Malignant Pericardial Effusion
Echocardiography in pericardial effusion with tamponade shows right atrial or right ventricular compression, or left atrial compression, decreased left ventricular dimension, and absence of collapse of the inferior vena cava on deep inspiration.[6,25] Echocardiography findings predictive of pericardial tamponade have been reported. Right atrial collapse has a sensitivity of 55% to 60% and a specificity of 50% to 68%. Right ventricular diastolic collapse has a lower sensitivity of 38% to 48% but a higher specificity ranging from 84% to 100%. Because neither finding provides 100% sensitivity and specificity, patients who are clinically symptomatic should have a diagnostic pericardiocentesis, even in the absence of definitive findings on echocardiography.[4,27] One study found right atrial collapse present in only 42% of patients and right ventricular collapse in 62%. Nonetheless, 80% of patients with malignant pericardial effusions had symptomatic relief following pericardiocentesis.
The most definitive test for the diagnosis of cardiac tamponade is equalization of diastolic pressures between all cardiac chambers on right-heart cardiac catheterization. This invasive technique, however, is not necessary to diagnose tamponade.
Electrocardiograms in patients with pericardial effusions typically show diminished QRS amplitude in all leads. A classic but uncommonly seen finding in large effusions with pericardial tamponade is variation in the amplitude of the P wave and QRS complex in successive beats on EKG, referred to as electrical alternans. This finding results from movement of the heart within the pericardial sac. Electrocardiography is not sufficiently sensitive to diagnose pericardial effusions.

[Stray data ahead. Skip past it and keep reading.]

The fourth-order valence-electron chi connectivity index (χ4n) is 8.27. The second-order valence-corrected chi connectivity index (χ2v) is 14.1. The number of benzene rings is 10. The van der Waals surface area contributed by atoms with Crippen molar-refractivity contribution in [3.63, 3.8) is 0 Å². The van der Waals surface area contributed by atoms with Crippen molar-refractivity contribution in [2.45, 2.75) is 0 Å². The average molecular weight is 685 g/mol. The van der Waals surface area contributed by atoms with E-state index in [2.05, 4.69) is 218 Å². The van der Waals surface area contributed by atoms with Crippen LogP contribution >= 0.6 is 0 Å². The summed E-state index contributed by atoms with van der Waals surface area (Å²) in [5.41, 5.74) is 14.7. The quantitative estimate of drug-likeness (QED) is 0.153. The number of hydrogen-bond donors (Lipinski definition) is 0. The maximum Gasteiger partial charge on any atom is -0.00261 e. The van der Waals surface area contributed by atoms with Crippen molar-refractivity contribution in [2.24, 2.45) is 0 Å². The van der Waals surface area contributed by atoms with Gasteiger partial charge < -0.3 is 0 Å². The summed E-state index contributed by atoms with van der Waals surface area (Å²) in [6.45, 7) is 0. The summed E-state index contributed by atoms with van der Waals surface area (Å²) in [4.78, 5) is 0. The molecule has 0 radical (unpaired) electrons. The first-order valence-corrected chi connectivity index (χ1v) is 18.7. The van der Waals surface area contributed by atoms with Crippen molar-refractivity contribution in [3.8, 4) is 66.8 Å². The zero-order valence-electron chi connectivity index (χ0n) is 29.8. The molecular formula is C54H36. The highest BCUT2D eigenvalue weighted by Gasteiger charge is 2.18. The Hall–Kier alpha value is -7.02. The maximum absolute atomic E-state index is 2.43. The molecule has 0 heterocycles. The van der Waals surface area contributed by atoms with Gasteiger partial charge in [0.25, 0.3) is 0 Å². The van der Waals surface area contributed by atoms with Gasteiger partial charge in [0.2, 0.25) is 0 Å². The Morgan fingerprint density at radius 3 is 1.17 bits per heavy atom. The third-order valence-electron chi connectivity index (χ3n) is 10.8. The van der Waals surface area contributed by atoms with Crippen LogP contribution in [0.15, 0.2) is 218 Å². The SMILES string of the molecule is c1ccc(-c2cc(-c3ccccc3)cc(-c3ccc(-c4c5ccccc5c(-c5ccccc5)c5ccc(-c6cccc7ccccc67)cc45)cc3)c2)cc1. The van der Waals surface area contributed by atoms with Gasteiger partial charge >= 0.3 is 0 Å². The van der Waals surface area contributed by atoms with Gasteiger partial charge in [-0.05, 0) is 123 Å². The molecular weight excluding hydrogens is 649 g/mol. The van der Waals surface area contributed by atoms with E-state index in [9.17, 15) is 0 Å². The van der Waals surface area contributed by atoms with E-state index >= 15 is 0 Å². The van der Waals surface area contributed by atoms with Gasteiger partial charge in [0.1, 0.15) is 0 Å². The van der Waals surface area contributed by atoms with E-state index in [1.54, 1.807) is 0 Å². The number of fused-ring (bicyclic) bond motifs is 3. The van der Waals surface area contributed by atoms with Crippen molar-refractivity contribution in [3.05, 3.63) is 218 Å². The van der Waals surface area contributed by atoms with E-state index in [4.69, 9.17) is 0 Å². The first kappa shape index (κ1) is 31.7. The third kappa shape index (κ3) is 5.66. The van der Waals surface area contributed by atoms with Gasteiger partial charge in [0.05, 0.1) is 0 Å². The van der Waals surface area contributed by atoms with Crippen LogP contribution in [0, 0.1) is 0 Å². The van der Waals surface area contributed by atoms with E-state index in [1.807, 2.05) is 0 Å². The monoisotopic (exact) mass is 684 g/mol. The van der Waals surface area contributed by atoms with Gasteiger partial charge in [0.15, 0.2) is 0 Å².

Pericardial fluid cytology has an accuracy of 80% to 90% in diagnosing malignant pericardial effusion.[6,28] Lymphomas and mesothelioma have higher false-negative detection rates on cytology evaluation.[6,29] Pericardial fluid cytology has a specificity of up to 100%, but sensitivity ranges from 57% to 100% [Level of evidence: II] in patients with a known cancer diagnosis and pericardial fluid. Because nonmalignant causes of pericardial effusion can occur in 42% to 62% of patients with cancer and pericardial fluid, a negative cytology examination of pericardial fluid does not help distinguish malignant from nonmalignant causes. The use of more than one cytological preparation (such as concentrating the sample via cytospin, using special markers, or analyzing DNA content) increases the yield over a single preparation; however, multiple samples using the same technique did not significantly increase the diagnostic yield in a retrospective study of 215 patients. In a survey of 80 samples, measurement of DNA index via flow cytometry of pericardial fluid has a sensitivity of 94.8% and a specificity of 100%, compared with routine cytology with a sensitivity of 98.5% and a specificity of 92.3%.[Level of evidence: II] Pericardial biopsy may increase the sensitivity of diagnosing pericardial effusions of malignant origin. Because pericardial effusions usually occur in advanced disease and portend a shorter survival than do other sites of metastatic involvement, however, the relief of symptoms rather than diagnosis should be the overriding factor in determining the extent of the evaluation and the course of treatment. Two studies failed to show a difference in survival in cancer patients with pericardial effusion dependent on the results of fluid cytology.[10,32]